Human Dependency and Christian Ethics
Series: New Studies in Christian Ethics
- ISBN: 9781107168893
- Published By: Cambridge University Press
- Published: October 2017
In her book, Human Dependency and Christian Ethics, Sandra Sullivan-Dunbar provides us with an exceedingly well-researched and engaging analysis of the ways that human dependency has been—and mostly has not adequately been—taken up by Christian ethicists. As a part of the series New Studies in Christian Ethics, this volume is an important addition to the ongoing project of bringing Christian ethical reflection into conversation with contemporary social sciences and secular philosophical ethics.
Sullivan-Dunbar names human dependency as a central characteristic of human existence. We all come into the world as dependent infants and many of us receive various kinds of care throughout our lives. This care takes place within dependent care relations—relationships between care givers and those who receive care, such as infants and children, people with disabilities, and the elderly; these dependent care relations are morally complex and require attention to the intertwining of equality and justice. Sullivan-Dunbar argues that Christian theologies of love fail to take account of dependent care relations and, as a consequence, leave care givers and care receivers out of theological and ethical view. She calls for a “more adequate and multivalent understandings of justice than have been presupposed by most recent Christian theologies of love, and in so doing, we can work toward a Christian ethic that can see, assess, honor, and support the moral work done within dependent care relations” (231).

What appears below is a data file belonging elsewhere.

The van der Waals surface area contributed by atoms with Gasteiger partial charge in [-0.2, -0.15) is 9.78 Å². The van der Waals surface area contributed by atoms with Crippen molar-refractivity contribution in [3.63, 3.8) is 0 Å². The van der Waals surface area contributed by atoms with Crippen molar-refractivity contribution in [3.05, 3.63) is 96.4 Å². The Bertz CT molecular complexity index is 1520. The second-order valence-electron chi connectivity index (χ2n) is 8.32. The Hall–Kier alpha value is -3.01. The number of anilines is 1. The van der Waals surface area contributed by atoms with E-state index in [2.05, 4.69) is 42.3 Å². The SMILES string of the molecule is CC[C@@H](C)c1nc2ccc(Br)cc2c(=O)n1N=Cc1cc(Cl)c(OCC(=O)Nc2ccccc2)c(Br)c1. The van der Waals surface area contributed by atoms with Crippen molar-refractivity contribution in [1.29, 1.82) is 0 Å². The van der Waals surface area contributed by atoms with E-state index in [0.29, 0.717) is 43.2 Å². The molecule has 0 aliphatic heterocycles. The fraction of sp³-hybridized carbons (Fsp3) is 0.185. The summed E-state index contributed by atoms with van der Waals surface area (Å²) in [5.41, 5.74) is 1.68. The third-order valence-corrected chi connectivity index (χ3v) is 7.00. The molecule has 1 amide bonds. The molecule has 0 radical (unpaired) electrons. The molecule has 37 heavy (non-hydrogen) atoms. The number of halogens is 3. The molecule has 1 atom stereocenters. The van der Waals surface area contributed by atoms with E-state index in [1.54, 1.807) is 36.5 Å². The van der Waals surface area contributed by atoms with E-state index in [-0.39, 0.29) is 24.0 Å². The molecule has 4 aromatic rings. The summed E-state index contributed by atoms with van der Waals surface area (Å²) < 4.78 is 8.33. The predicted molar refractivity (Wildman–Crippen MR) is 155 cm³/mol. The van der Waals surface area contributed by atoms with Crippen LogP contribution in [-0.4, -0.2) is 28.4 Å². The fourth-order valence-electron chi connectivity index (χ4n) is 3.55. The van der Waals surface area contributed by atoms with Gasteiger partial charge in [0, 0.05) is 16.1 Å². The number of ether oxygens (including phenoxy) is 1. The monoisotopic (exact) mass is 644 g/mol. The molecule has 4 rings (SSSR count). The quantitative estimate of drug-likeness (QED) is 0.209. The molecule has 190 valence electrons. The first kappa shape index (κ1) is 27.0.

Sullivan-Dunbar provides a detailed account of dependent care relations in political theory, economic theory, and Christian love theologies. She critiques secular political philosophy for failing to adequately deal with the dynamic of equality and dependency in caregiving relationships, while at the same time disregarding the work of providing care within contexts of limited resources by people marginalized and ignored by economic theory. In her critique of Christian love theologies, Sullivan-Dunbar notes that sacrificial models of love prioritize extraordinary sacrifice and ignore the ordinary and day-to-day sacrificial nature of providing care for a dependent person. The author writes: “Precisely because sacrifice pervades our lives together, we must construct a love ethic that engages sacrifice as an ordinary moral reality and acknowledges that sacrifice is distributed among us in lopsided ways” (79).